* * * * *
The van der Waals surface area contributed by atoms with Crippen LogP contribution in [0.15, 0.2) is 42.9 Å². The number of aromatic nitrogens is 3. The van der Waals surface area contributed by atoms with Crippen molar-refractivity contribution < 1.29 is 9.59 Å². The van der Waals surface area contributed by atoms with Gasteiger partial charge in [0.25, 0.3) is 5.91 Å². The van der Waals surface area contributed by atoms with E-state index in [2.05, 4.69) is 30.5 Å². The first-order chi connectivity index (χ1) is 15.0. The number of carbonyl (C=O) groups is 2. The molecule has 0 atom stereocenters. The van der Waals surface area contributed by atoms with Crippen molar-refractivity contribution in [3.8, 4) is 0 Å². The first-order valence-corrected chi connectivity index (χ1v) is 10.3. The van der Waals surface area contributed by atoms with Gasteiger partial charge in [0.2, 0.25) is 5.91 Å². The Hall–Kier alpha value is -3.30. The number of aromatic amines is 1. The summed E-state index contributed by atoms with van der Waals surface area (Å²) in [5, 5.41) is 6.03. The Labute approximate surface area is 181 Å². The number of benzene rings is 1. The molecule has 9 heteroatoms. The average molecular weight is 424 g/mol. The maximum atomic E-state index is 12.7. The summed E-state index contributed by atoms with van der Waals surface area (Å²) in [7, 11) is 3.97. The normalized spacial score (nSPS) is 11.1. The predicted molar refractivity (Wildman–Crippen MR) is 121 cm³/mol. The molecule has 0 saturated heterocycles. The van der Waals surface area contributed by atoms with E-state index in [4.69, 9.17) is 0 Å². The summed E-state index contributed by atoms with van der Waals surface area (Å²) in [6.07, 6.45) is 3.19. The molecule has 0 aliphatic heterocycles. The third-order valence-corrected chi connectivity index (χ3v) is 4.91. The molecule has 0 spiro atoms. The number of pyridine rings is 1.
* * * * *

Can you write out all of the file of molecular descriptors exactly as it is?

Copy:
The van der Waals surface area contributed by atoms with Crippen LogP contribution in [0.15, 0.2) is 42.9 Å². The number of aromatic nitrogens is 3. The van der Waals surface area contributed by atoms with Crippen molar-refractivity contribution < 1.29 is 9.59 Å². The van der Waals surface area contributed by atoms with Gasteiger partial charge in [0.25, 0.3) is 5.91 Å². The van der Waals surface area contributed by atoms with E-state index in [2.05, 4.69) is 30.5 Å². The first-order chi connectivity index (χ1) is 15.0. The number of carbonyl (C=O) groups is 2. The molecule has 0 atom stereocenters. The van der Waals surface area contributed by atoms with Crippen molar-refractivity contribution in [3.8, 4) is 0 Å². The first-order valence-corrected chi connectivity index (χ1v) is 10.3. The van der Waals surface area contributed by atoms with Gasteiger partial charge in [0.2, 0.25) is 5.91 Å². The Hall–Kier alpha value is -3.30. The number of aromatic amines is 1. The summed E-state index contributed by atoms with van der Waals surface area (Å²) in [5, 5.41) is 6.03. The Labute approximate surface area is 181 Å². The number of benzene rings is 1. The molecule has 9 heteroatoms. The average molecular weight is 424 g/mol. The maximum atomic E-state index is 12.7. The summed E-state index contributed by atoms with van der Waals surface area (Å²) in [7, 11) is 3.97. The normalized spacial score (nSPS) is 11.1. The predicted molar refractivity (Wildman–Crippen MR) is 121 cm³/mol. The molecule has 0 saturated heterocycles. The van der Waals surface area contributed by atoms with E-state index in [4.69, 9.17) is 0 Å². The summed E-state index contributed by atoms with van der Waals surface area (Å²) in [6.07, 6.45) is 3.19. The molecule has 0 aliphatic heterocycles. The third-order valence-corrected chi connectivity index (χ3v) is 4.91. The molecule has 0 spiro atoms. The number of pyridine rings is 1.